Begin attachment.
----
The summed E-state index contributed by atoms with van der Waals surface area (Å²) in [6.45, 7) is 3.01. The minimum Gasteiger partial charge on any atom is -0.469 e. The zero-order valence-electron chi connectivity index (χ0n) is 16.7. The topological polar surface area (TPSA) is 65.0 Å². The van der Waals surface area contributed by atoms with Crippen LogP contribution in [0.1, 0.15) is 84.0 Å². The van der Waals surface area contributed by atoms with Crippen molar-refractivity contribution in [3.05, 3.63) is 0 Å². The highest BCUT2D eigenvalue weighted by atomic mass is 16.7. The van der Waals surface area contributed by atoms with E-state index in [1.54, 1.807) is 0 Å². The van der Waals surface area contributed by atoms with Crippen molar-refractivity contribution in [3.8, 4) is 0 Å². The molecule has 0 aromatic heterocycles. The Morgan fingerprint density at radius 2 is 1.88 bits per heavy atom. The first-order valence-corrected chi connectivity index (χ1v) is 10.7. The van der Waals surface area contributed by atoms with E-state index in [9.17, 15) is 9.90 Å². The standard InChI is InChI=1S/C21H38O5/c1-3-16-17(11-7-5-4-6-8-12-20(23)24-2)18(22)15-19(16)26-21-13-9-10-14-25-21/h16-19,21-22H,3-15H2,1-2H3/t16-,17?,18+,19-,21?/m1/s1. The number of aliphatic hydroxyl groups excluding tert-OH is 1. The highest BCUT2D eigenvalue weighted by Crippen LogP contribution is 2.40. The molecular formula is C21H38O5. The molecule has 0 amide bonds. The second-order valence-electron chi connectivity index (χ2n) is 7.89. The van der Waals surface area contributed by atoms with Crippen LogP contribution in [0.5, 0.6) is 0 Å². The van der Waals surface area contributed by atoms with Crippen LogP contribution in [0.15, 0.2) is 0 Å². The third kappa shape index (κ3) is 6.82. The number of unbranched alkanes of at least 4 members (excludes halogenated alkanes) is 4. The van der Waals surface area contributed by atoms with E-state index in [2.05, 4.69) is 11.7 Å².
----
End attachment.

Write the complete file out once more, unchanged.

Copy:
The summed E-state index contributed by atoms with van der Waals surface area (Å²) in [6.45, 7) is 3.01. The minimum Gasteiger partial charge on any atom is -0.469 e. The zero-order valence-electron chi connectivity index (χ0n) is 16.7. The topological polar surface area (TPSA) is 65.0 Å². The van der Waals surface area contributed by atoms with Crippen LogP contribution in [0.1, 0.15) is 84.0 Å². The van der Waals surface area contributed by atoms with Crippen molar-refractivity contribution in [3.05, 3.63) is 0 Å². The highest BCUT2D eigenvalue weighted by atomic mass is 16.7. The van der Waals surface area contributed by atoms with E-state index in [1.54, 1.807) is 0 Å². The van der Waals surface area contributed by atoms with Crippen molar-refractivity contribution in [3.8, 4) is 0 Å². The molecule has 0 aromatic heterocycles. The Morgan fingerprint density at radius 2 is 1.88 bits per heavy atom. The first-order valence-corrected chi connectivity index (χ1v) is 10.7. The van der Waals surface area contributed by atoms with E-state index in [9.17, 15) is 9.90 Å². The standard InChI is InChI=1S/C21H38O5/c1-3-16-17(11-7-5-4-6-8-12-20(23)24-2)18(22)15-19(16)26-21-13-9-10-14-25-21/h16-19,21-22H,3-15H2,1-2H3/t16-,17?,18+,19-,21?/m1/s1. The number of aliphatic hydroxyl groups excluding tert-OH is 1. The highest BCUT2D eigenvalue weighted by Crippen LogP contribution is 2.40. The molecular formula is C21H38O5. The molecule has 0 amide bonds. The second-order valence-electron chi connectivity index (χ2n) is 7.89. The van der Waals surface area contributed by atoms with Crippen LogP contribution in [0.5, 0.6) is 0 Å². The van der Waals surface area contributed by atoms with Crippen LogP contribution in [0.15, 0.2) is 0 Å². The third kappa shape index (κ3) is 6.82. The number of unbranched alkanes of at least 4 members (excludes halogenated alkanes) is 4. The van der Waals surface area contributed by atoms with E-state index in [2.05, 4.69) is 11.7 Å².